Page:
Red/Purple Produce is Best for Our Weight and Heart

Choose This Color for Robust Benefits




New research published in the European Journal of Clinical Nutrition has found the color of the fruits and vegetables we eat may affect our weight and heart health differently. The study followed 1,272 people over a three-year period, beginning in 2006 and 2008. The researchers compared their respective diets over both periods with levels of cholesterol, weight and waist circumference—all measures of obesity. The research grouped fruits and vegetables into red/purple, yellow, green, orange or white.

Among women, greater consumption of red/purple fruits and vegetables was related to lower weight and abdominal fat, lower blood sugar and reduced total cholesterol. Meanwhile, greater consumption of yellow fruits and vegetables was linked to weight gain over the same period.

Among men, the researchers found those that ate more red/purple fruits and vegetables had reduced weight and waists compared to those that ate other-colored foods over the three-year period by an average of 13 and 14 percent, respectively. Greater yellow fruit consumption was linked to lower total cholesterol levels. Green and white fruits and vegetables were associated with reduced abdominal fat gain over the three-year period.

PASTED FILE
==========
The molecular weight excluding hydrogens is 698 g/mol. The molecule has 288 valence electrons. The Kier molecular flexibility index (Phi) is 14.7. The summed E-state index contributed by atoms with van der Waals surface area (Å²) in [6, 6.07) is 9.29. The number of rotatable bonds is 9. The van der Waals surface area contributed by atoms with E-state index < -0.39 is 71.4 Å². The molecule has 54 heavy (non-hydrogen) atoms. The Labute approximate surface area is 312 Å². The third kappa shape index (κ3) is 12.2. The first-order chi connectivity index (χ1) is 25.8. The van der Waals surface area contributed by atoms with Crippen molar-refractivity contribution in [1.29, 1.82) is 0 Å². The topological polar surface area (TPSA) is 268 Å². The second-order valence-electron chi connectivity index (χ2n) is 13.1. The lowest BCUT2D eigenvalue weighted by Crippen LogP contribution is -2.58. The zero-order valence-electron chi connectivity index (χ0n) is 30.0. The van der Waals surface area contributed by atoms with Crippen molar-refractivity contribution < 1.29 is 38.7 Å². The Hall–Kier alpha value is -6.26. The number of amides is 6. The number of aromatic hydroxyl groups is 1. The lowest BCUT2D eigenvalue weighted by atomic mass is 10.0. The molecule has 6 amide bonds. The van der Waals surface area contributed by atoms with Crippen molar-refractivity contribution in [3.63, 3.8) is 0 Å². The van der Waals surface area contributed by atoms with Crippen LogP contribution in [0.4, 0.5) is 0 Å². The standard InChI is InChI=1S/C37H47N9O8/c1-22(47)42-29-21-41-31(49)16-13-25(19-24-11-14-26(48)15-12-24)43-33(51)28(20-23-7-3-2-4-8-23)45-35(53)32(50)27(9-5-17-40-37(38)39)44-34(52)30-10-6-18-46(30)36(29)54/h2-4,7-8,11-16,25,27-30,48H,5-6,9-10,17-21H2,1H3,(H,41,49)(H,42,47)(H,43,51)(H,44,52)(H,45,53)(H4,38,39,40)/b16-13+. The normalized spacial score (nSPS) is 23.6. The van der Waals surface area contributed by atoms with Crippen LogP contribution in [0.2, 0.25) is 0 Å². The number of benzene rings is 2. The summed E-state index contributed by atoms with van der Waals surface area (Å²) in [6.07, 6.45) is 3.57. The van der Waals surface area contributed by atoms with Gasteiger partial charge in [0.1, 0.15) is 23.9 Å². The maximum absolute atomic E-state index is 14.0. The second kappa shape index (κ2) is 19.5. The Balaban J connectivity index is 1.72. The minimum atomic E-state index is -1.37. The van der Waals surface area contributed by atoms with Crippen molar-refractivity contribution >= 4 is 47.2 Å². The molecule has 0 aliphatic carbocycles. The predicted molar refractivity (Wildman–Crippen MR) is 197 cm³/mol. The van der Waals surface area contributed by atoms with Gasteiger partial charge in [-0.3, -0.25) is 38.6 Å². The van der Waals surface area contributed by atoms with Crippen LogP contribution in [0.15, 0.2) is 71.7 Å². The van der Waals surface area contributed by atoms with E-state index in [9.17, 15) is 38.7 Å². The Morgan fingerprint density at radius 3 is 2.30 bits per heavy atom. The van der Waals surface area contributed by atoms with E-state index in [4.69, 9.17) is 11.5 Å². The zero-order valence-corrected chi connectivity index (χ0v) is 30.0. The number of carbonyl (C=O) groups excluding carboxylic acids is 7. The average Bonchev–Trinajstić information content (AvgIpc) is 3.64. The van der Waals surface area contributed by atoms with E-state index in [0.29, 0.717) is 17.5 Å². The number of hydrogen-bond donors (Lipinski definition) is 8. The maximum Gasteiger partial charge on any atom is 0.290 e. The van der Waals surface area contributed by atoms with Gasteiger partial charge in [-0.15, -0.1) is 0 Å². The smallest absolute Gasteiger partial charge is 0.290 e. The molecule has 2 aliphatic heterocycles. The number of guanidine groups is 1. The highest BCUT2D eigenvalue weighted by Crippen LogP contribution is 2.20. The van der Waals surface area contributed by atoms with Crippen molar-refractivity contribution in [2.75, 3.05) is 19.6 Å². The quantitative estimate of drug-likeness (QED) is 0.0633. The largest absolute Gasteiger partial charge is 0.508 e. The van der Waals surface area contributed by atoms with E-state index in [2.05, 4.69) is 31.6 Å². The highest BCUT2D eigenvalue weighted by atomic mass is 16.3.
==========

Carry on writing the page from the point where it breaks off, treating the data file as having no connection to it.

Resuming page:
Edit ModuleShow Tags

More from Natural Awakenings

Healing Our Kids

An estimated quarter to half of American children have a diagnosed chronic condition such as autism or allergies, but an integrative approach to healing can have profound effects.

Farewell to a Beloved Pet

Innovative options now exist that honor a pet’s remains in an earth-friendly, biodegradable fashion using alkaline water, seeded pods or a manmade ocean reef.

Natural Vitamin E Lowers Heart Risks

Tocotrienols, a natural form of vitamin E found in wheat, barley, corn, rice and palm fruit, has been shown to lower high cholesterol and high blood pressure in seniors.

Music Reduces Need for Post-Surgery Opioids

After surgery, 86 percent of patients engaged in music therapy eschewed opioids and other painkillers, compared to 26 percent in a control group.

Knitting Releases the Blues

Knitting can lower depression, slow the heart rate, reduce the likelihood of dementia and distract from chronic pain, research shows.
Edit ModuleShow Tags
Edit ModuleShow Tags